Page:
The market implications from a technical Treasury default – a default in which bondholders would be paid in full but with some type of delay – are both wide-ranging and hard to anticipate. There are, however, two potential developments that would most seriously threaten the stability of financial markets: (i) a credit freeze in the short-term repurchase agreement (repos) market where Treasuries are used as collateral to secure short-term borrowing; and (ii) severe disruptions to the money markets since most money market funds (MMFs) invest heavily in US Treasury securities. The credit markets would freeze, if a handful of MMFs were to “break the buck” (where the net asset value (NAV) per share falls below USD 1. Even if the immediate impact was not dramatic, if a short-term default led investors to question the willingness of the US government to honor its obligations in a timely manner, then the impact could be both more far reaching and long lasting.
When the $480 billion debt hike is exhausted, the political gamesmanship from both parties will renew. Negotiations in Congress will likely heat up again towards the end of the year, as they renew attempts to forge a long-term deal. I think that the negotiations will continue and bleed into 2022 with rigidity on both sides to prove to their respective constituents that they stood their ground and boost their reelections chances at the next primaries. Congressional representatives have a strong incentive to fight until the last minute. Therefore, I again expect a last-minute deal to emerge, possibly as late as in late February or early March, when the Treasury will once again cease to be able to use book-keeping measures to operate under the ceiling. However, I don’t expect a drastic government shutdown.
In the U.S., the debt ceiling is once again making headline news. Government shutdowns and the thought of U.S. defaulting on its debt could have devastating consequences both for the U.S. and for the global economy. Meanwhile, India is a completely different story.
The Covid-19 pandemic after effects will test how much debt developing countries can bear. The attitude within OECD of course has been “don’t worry about government deficits so much and continue to spend”. Last year the U.S. Federal Reserve and other counterparts moved aggressively with sweeping emergency rate cuts and offers of cheap dollars, to help combat the pandemic. Emergency policy easing by central banks in UK, New Zealand, Japan and South Korea, Australia, too had provided further stabilization. But can non-OECD or developing countries pump ample liquidity into the markets too, and support fiscal stimulus?
Which brings me to India. India has around $540 billion FX reserves.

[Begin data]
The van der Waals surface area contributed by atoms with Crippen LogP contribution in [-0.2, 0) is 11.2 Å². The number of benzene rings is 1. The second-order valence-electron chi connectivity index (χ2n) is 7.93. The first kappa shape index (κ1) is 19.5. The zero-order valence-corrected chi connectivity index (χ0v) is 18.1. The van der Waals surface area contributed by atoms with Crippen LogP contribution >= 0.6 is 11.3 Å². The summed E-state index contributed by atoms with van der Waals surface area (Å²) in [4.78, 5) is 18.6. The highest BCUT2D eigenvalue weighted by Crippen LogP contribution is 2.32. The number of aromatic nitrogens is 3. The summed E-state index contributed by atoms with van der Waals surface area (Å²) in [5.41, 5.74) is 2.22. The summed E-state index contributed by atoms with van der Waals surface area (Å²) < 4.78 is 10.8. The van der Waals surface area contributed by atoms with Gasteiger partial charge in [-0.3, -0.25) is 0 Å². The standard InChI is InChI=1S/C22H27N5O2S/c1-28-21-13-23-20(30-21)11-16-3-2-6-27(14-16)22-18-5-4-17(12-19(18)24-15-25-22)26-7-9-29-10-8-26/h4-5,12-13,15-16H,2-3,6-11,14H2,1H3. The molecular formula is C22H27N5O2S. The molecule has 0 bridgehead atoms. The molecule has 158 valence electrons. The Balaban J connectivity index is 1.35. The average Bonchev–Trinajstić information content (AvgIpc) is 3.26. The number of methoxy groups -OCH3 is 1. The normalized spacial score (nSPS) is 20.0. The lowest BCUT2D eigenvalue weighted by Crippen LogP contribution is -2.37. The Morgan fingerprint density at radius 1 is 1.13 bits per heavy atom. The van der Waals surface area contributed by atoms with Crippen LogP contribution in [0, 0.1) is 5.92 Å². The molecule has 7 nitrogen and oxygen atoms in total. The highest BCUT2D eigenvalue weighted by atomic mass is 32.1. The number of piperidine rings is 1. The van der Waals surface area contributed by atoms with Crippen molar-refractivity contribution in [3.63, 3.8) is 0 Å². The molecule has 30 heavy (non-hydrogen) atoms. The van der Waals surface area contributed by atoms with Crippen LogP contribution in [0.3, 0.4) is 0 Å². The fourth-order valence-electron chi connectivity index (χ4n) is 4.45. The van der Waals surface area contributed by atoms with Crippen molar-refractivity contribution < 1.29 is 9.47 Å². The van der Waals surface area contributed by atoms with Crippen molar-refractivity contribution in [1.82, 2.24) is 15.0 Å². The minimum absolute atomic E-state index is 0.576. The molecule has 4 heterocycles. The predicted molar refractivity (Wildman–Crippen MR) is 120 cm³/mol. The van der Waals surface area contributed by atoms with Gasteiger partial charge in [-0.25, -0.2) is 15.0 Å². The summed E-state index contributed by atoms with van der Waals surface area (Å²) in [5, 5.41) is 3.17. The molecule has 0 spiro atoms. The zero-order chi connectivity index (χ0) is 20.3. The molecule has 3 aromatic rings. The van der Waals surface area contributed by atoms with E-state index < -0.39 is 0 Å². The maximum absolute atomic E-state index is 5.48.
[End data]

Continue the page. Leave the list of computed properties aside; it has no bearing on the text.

India’s overall fiscal deficit- the gap between expenditure and revenue for 2020-21 was 9.3 per cent GDP, a very high number which complicates the task of monetary policy. A fully discretionary fiscal policy framework will likely worsen this. India has had the Fiscal Responsibility and Budget Management (FRBM) Act, 2003 which sets a target for the government to establish financial discipline in the economy, improve the management of public funds and reduce fiscal deficit. The FRBM has in the past incentivized the government to reduce the fiscal deficit by a percent of GDP each year, and gradually move to a position where current spending matched current revenues. The government would need to explain to Parliament any breaches of the Act. The discipline of this law was in part responsible for a significant improvement in government finances in the first decade but after the 2008 GFC, the general government’s deficit rose sharply from 4% of GDP to 8.3%. A pause in the FRBM and an expansionary budget thereafter contributed to the large increase in the deficit. Once the discipline of the FRBM was obviated, the urgency of imposing fiscal limits was no longer clear. After the stimulus, the economy did recover from April 2009 onwards, but the fiscal stimulus was not rolled back, and deficits remained high. Ever since, the government has continued to borrow. The lack of a rules-based system due to escape clauses in the FRBM has come alongside a sharp deterioration in government finances. A fiscal rule spending rule would increase the accountability and transparency of fiscal policy. A rule could be a variant of an “Expenditure Rule, or Revenue Rule, or Budget Balance Rule or a limit on Debt Rule”.
Of course, implementing any such fiscal rule would be much more difficult, as it involves the government and opposition coming together on spending issues.
But shouldn’t India have fiscal rules that outline its fiscal policy?
We spent a few years as active participants in the Non-Traded REIT industry. We now offer some insights, gleaned hopefully with the wisdom and humility that only comes with reflection and hindsight.